RALEIGH, NC (WNCN) - A local company is training dogs for bomb, explosive and drug detection. But who is hiring the dogs?
A pair of former law enforcement officers train the dogs. They can look for explosives at entertainment venues or search schools for drugs. They're even available to search your teenager's bedroom for drugs.
"I have a teenage daughter as does (my colleague)," said Geoff Beckwith, the company's chief operating officer. "So I can relate to it as a parent as well, and I can certainly understand the difficulty that there would be, you know, going through a time where you think that your son or daughter is using drugs."
If it sounds extreme, you might be surprised to learn that nearly 100 Triangle families have used the service. So far, they've turned up drugs about 10 percent of the time.
"We have been in a variety of circumstances where, you know, the stereotypical teenager the parents think, you know, the kids on drugs and they want some way to validate that before they take disciplinary action," said CEO Kyle Breischaft.
But if the company comes in, the discipline remains up to the parents. The company, which goes by Stealth Vigilance and SVK9, won't turn your kid in to the authorities. Right now, the dogs can detect street drugs, but the company is training them to be able to detect prescription opioids as well.
"We are not affiliated with law enforcement anymore," Beckwith said. "We provide parents the ability to use their own discretion once they know, 'Yes, there are drugs in my home. My kids is using drugs.'"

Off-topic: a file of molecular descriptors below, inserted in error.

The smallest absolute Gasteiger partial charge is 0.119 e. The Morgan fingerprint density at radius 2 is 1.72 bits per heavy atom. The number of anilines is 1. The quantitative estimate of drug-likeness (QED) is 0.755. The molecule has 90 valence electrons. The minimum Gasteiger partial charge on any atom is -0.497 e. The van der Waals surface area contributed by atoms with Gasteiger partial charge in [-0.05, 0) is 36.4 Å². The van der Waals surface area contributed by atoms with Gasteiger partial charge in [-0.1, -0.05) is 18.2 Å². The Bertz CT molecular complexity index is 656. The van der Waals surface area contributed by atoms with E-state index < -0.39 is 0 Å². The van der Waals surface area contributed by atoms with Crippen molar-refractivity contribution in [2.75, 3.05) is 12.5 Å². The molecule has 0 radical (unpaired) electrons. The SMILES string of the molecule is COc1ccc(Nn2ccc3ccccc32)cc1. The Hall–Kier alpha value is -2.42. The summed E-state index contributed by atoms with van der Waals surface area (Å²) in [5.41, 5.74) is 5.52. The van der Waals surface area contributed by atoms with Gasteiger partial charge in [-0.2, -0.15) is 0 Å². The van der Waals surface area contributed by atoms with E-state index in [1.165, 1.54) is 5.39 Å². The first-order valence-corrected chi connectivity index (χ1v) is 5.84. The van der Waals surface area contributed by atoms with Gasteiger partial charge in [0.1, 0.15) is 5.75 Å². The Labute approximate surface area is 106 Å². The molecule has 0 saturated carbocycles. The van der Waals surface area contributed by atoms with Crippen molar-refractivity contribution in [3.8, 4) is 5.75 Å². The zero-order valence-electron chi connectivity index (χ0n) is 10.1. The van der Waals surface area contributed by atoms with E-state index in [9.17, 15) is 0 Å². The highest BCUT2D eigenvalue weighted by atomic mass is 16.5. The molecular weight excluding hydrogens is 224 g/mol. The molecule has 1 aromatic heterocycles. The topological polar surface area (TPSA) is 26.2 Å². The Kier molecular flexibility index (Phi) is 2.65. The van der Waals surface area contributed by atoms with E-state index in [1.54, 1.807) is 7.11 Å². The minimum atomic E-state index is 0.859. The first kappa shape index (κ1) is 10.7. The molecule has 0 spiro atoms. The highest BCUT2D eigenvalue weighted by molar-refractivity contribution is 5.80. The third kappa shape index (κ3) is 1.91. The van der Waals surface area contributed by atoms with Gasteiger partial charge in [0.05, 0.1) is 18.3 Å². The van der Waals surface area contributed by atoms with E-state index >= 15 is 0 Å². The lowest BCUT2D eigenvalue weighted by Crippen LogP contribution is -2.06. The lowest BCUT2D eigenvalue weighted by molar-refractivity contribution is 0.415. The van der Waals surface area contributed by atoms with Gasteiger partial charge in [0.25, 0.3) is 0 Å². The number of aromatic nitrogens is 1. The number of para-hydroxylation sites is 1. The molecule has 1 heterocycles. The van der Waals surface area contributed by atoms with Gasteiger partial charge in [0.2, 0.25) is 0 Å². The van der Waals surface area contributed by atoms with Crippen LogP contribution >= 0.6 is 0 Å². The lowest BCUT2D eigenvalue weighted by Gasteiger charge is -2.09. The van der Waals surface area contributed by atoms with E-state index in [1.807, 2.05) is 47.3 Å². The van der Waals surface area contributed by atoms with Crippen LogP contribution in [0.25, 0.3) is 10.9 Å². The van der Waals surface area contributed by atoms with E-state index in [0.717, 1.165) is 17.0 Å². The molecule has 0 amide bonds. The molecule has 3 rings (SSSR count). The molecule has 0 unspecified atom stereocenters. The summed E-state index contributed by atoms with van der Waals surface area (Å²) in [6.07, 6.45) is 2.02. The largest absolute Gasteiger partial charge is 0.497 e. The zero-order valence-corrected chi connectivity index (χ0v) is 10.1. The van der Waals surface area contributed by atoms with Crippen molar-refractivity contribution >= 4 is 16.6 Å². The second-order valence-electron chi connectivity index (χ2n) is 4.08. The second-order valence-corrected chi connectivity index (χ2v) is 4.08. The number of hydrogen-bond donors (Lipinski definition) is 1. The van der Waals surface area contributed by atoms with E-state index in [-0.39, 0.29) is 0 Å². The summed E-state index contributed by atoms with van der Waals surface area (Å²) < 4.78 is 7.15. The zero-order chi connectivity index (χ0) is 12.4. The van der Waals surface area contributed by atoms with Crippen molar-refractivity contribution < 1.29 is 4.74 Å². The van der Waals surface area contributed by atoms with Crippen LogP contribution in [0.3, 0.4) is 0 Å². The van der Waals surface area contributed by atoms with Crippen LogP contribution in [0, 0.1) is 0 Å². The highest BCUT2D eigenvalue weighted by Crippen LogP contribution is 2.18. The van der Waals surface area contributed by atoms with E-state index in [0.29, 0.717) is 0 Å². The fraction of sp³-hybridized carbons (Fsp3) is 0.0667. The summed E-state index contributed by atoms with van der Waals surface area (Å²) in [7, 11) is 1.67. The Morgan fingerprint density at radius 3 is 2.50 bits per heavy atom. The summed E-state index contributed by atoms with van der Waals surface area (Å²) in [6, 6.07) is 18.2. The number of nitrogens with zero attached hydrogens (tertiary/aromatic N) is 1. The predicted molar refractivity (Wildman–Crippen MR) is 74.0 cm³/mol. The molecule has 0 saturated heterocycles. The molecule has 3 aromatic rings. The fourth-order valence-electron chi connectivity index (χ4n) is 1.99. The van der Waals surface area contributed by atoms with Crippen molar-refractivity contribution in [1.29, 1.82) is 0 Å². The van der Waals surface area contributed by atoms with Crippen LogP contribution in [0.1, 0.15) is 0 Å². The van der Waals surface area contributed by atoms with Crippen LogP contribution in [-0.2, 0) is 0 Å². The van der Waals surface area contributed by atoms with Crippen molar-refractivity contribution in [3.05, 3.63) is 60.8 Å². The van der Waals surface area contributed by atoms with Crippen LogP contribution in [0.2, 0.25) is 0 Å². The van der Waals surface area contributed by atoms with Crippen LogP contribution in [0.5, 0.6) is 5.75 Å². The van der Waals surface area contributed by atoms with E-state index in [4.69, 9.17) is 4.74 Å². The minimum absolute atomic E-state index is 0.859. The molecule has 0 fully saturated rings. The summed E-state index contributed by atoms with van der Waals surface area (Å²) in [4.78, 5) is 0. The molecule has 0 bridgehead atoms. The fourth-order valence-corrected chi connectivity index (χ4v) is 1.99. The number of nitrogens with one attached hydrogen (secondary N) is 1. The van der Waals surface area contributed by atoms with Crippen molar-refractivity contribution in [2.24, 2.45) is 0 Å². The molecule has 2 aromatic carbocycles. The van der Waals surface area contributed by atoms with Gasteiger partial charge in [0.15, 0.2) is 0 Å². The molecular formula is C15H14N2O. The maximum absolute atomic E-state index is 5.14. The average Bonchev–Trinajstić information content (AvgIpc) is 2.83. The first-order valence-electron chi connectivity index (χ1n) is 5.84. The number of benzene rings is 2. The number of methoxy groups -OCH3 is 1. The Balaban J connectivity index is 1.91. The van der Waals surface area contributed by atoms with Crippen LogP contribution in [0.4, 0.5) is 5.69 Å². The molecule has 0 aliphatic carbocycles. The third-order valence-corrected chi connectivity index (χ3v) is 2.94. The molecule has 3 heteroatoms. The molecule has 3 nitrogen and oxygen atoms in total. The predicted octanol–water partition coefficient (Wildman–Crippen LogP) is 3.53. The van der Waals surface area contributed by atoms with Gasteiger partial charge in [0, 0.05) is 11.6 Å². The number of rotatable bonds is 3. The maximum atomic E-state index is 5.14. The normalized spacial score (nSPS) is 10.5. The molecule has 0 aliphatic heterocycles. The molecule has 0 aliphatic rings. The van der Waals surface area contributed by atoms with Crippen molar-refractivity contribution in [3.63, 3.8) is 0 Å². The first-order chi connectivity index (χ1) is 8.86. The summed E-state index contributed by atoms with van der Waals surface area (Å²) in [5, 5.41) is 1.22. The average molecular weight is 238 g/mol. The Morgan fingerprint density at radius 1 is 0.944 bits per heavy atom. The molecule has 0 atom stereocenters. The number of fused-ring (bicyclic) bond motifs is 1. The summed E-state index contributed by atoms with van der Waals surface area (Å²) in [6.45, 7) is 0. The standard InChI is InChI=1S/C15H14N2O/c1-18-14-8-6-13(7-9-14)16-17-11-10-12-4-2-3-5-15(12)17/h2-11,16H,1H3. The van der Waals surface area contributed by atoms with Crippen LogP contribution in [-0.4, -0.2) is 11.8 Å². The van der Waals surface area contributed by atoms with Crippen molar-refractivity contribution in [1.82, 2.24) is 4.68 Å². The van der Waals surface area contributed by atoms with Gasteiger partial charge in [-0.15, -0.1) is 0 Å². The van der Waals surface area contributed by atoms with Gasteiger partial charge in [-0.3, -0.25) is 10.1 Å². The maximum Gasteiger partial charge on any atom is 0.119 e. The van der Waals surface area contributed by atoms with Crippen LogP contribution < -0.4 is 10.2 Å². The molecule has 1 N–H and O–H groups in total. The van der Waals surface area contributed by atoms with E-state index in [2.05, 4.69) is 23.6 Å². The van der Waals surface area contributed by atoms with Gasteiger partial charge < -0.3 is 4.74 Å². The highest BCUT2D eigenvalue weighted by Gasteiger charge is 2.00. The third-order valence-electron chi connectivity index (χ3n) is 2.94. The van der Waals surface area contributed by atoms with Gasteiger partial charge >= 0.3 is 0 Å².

CBS North Carolina wondered what police might think of private drug searches.
"I have two children, and I let my kids know right up front that those rooms are my rooms that they're staying in, and I let them know right up front that I'll go in there room anytime that I want," said Garner police Capt. Joe Binns. "I don't unless I suspect something."
Police, and a drug educator we talked with at the Poe Center, a health-education nonprofit, stressed communication with your child is the most important thing.
Parents need to watch for warning signs including red eyes, rashes around the mouth and behavior changes such as withdrawing from friends and family.
"I would be concerned if, you know, the first intervention was a K-9 search, because I think there may have been a lot of things that were missed beforehand," said Rebecca Wheeler, senior health educator at the Poe Center.
"This is a way to stop the problem early on before they end up in the criminal justice system," Breischaft said.